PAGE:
restricted access Postscript to the English-Language Edition (2014)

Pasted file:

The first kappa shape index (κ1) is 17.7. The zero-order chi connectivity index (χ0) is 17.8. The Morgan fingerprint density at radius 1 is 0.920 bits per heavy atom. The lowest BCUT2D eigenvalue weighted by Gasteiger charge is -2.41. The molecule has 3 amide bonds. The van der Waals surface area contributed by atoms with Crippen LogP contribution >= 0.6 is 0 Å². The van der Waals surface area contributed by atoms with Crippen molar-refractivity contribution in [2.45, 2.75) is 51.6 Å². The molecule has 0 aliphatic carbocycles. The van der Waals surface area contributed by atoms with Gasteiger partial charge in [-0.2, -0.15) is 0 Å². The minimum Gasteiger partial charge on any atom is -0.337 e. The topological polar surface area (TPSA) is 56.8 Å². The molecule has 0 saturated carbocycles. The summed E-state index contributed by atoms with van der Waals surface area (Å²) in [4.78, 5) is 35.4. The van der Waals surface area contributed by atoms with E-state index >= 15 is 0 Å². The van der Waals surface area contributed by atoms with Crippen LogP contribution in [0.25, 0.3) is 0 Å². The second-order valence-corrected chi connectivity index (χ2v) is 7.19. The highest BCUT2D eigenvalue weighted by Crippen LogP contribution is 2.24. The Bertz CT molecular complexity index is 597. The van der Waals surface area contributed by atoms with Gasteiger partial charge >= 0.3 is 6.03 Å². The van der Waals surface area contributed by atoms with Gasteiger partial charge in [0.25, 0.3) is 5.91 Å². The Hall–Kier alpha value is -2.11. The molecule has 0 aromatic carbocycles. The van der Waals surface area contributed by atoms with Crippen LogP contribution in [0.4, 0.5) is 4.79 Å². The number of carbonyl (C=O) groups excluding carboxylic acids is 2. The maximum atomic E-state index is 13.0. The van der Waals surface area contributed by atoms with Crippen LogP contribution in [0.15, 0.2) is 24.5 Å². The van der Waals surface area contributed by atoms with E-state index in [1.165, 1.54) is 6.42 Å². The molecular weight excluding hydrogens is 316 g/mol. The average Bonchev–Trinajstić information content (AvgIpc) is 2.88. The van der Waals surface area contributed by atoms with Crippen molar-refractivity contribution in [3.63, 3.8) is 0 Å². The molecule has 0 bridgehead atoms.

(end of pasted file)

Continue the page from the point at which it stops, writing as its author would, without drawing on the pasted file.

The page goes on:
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229 Postscript to the English-Language Edition (2014) S ince the original French version of this work in 1999, quite a lot of research has been done on the history of the idea of mental language, especially in the Middle Ages. As far as I can see, however, very little of what I wrote here needs to be withdrawn, and since no other monographical survey has covered the same ground in the meanwhile, the publication of an integral translation seemed appropriate. The material, on the other hand, can be updated, and I will address this briefly in the present postscript. Comprehensiveness cannot be hoped for—it would require another volume, I am afraid—but I will at least react to published discussions of various parts of the book, while expressing along the way a few scattered afterthoughts prompted by recent research in the field. On the ancient and patristic sources The most controversial aspect of Part I, I guess, has to do with whether the Greek distinction between logos endiathetos and logos prophorikos is of Stoic origin or not. Following the lead of Max Pohlenz and Curzio Chiesa, I argued in Chapter 2 that although many commentators routinely repeat that it is, the available textual evidence does not allow us to link the appearance of the terminology to any one school of thought in particular. It seems to have been coined in the context of a debate between Platonists and Stoics about animal rationality , and, whoever first proposed the distinction, it was eventually adopted by everybody, including the Peripatetics. By the first centuries a.d., it was part of the shared technical vocabulary of philosophy, and Middle Platonism in particular played a prominent role in disseminating it. Several recent scholars keep associating the endiathetos/prophorikos distinction with the Stoic school as was traditionally done, but I am not aware of any new result that would firmly support this attribution. One significant contribution to our knowledge of the early use of the terminology is that of Adam Kamesar in 2004, who draws attention to the following passage from a set of glosses on the Iliad called the “D-scholia”: 1. Labarrière 1997 provides a sharp analysis of the role of the endiathetos/prophorikos distinction in the Greek debate about animals. While leaning toward a Platonist origin for the distinction, he—very prudently—conjectures that it was the Stoics who introduced it into the discussion of animal rationality (274–75). 2. See, e.g., Kamesar 2004, 163: “the doctrine of the logos endiathetos and logos prophorikos, first formulated, in all probability, by the Stoics.” F6925.indb 229 F6925.indb 229 10/24/16 12:52:32 PM 10/24/16 12:52:32 PM 230 Postscript [the poet] names anger Ares and the logoi en paideia Otus and Ephialtes. Of these logoi one is impelled (developed) by learning and instruction, while the other is internal (= endiathetos), and accrues to men by natural means. The logos acquired by learning he called Otus, because we acquire it by means of our ears and our hearing, in the educative process. The logos which is internal and which accrues to men by natural means he called Ephialtes, as the one coming upon us in a spontaneous fashion. The striking feature here is that the anonymous Greek author interprets Homer’s mention of the brothers Ephialtes and Otus as an allegorical reference to two varieties of logoi, one of which is called “endiathetos” while the other is associated with spoken speech. Kamesar conjectures that this text might have been a source for Philo of Alexandria’s interpretation (in his De migratione and his Quod deterius) of the biblical brothers Moses and Aaron as symbols for the duality of thought and speech; and he thinks that the glosses that the passage belongs to might have originated in the Stoic school of Diogenes of Babylon in the late third or early second century b.c. At any rate, the text is clearly related to the enthusiasm for the allegorical exegesis of poems and myths that was fashionable in Philo’s time and in the context of which the distinction between the two logoi was regularly mentioned. If Kamesar’s tentative dating of the D-scholium is anywhere near the truth, the text stands out as one of the most ancient manifestations of this trend. Let me note, however, a couple of relevant points. First, even if the dating is approximately correct, the connection of the text with Diogenes...